Revolutionizing Guatemala

guatemalan children

Revolutionizing Guatemala, One Sex Education Workshop at a Time

Like many post-graduate students who finally leave the cocoon of university, I was lost. Nine years of university had left me with plenty of airy-fairy theoretical knowledge and fancy ideas which, for the most part, no corporation was willing to pay for. The reality of my situation began to sink in: I was unemployed and, given my lack of practical work experience and my ideological beliefs – you know, that we should all be socially responsible human beings in private and in business – perhaps, unemployable. As the student loan debt collector began to call more frequently, I realized that I needed to act fast. I needed a job and this meant doing one of two things: leave the ideology at home or take a job that pays little but offers a lot of „feel good benefits.‟

Guatemalan mother and her children

Guatemalan mother and her children

Opting for the latter, I found my first job in international development with a nongovernmental organization called Women’s International Network for Guatemalan Solutions (or WINGS for short), which provides reproductive health education and family planning services to underprivileged Guatemalans. For someone who used to have a board game called “Sexual Trivia‟ that quizzes participants on the symptoms and prevalence of sexually transmitted infections (STIs) (thanks for that one Mom) and who used to listen to Rhona Raskin’s “Sex, Lies and Audiotape‟ rather religiously as a teenager, not to mention nine years studying gender and development at university, it was the perfect inaugural job.

 

You might ask “how exactly is reproductive health education and family planning linked to development?” and you certainly would not be the first. The link might be unobvious, but the ties are very strong. For starters, take the availability, accessibility and acceptability of contraceptives. When a couple does not use a contraceptive they may have more children than they can feed, clothe and educate, leading to the physical and mental stunting associated with malnourishment and the under-education of youth. Or, to take another example, when a woman continues to have child after child, pregnancy complications are more likely to occur, she is less able to participate in the paid workforce and, as a result of high rates of population growth, greater pressure is placed on public services and natural resources. Furthermore, a lack of access to contraceptives means greater numbers of deaths from unsafe abortions and a higher level of STIs. I could go on.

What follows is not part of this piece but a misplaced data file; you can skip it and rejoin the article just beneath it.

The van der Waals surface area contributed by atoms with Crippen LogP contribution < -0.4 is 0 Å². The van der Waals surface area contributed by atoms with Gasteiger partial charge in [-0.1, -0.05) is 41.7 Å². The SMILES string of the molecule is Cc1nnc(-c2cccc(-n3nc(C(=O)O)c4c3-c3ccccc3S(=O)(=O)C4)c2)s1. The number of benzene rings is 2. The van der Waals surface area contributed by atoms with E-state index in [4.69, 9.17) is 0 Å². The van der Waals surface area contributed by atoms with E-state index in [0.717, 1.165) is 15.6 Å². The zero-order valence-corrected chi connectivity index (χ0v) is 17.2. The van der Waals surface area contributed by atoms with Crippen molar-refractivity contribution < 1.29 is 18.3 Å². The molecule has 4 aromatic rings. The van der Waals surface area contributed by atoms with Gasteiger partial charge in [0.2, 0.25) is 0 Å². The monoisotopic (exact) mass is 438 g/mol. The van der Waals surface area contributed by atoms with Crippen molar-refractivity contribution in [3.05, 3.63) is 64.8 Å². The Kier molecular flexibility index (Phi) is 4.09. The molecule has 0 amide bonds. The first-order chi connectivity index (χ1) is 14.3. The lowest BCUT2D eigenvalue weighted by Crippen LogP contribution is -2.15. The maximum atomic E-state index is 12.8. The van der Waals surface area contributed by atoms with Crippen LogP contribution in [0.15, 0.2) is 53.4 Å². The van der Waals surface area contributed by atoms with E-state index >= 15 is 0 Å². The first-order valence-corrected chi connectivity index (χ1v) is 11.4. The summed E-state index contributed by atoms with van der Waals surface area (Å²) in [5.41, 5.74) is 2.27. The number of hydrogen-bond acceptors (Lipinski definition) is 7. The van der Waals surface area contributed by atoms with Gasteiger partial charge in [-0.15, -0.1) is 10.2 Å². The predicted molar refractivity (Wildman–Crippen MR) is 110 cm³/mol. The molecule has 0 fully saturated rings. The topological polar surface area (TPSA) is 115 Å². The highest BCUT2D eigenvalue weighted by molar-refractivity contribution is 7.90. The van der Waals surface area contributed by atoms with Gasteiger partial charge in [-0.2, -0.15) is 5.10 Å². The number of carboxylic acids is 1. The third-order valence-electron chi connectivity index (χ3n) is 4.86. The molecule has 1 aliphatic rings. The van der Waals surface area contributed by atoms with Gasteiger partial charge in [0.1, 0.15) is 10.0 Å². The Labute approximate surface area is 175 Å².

alicia wings

Alicia, one of WIGS youth trainers

Indeed, family planning addresses seven of the eight United Nations Millennium Development Goals. It helps to: end poverty and hunger, achieve universal primary education, promote gender equality, reduce child mortality, improve maternal health, combat HIV/AIDS and other diseases and encourage environmental sustainability. The link between reproductive health education, family planning and development is, therefore, not as obscure as one might initially think. Moreover, for those women who can think back to the revolution of the pill, they will likely remember the personal liberation that came from the ability to decide when, or if, and how many children to have. While reproductive health education and family planning might be part of the key to national development in the long run, they have an immediate and positive effect on the lives of women today.

 

It seems so simple: contraceptives = development, but, of course, there is a catch. Women in many developing countries face a slew of barriers to accessing family planning, and not all of them can be easily overcome by making affordable or free contraceptives  available. In Guatemala, where only a third of women of reproductive age use a modern form of birth control (Guttmacher Institute), women’s partners often present a formidable barrier to their use. Given the fact that my boyfriend is quite happy (overjoyed actually) to delay having children, this was quite a foreign concept to me. But machismo (roughly translated as male chauvinism) runs very strong in Guatemala and many men believe that only women with loose morals use contraceptives. There is also a belief that the more children a man fathers, the more man he is. Many husbands are, therefore, not too keen, to put it mildly, to allow their wives to use a contraceptive, let alone use one themselves. In fact, one could say that machismo is standing in the way of development. Changing this is not exactly easy, but I had an experience while on the job that gave me hope.

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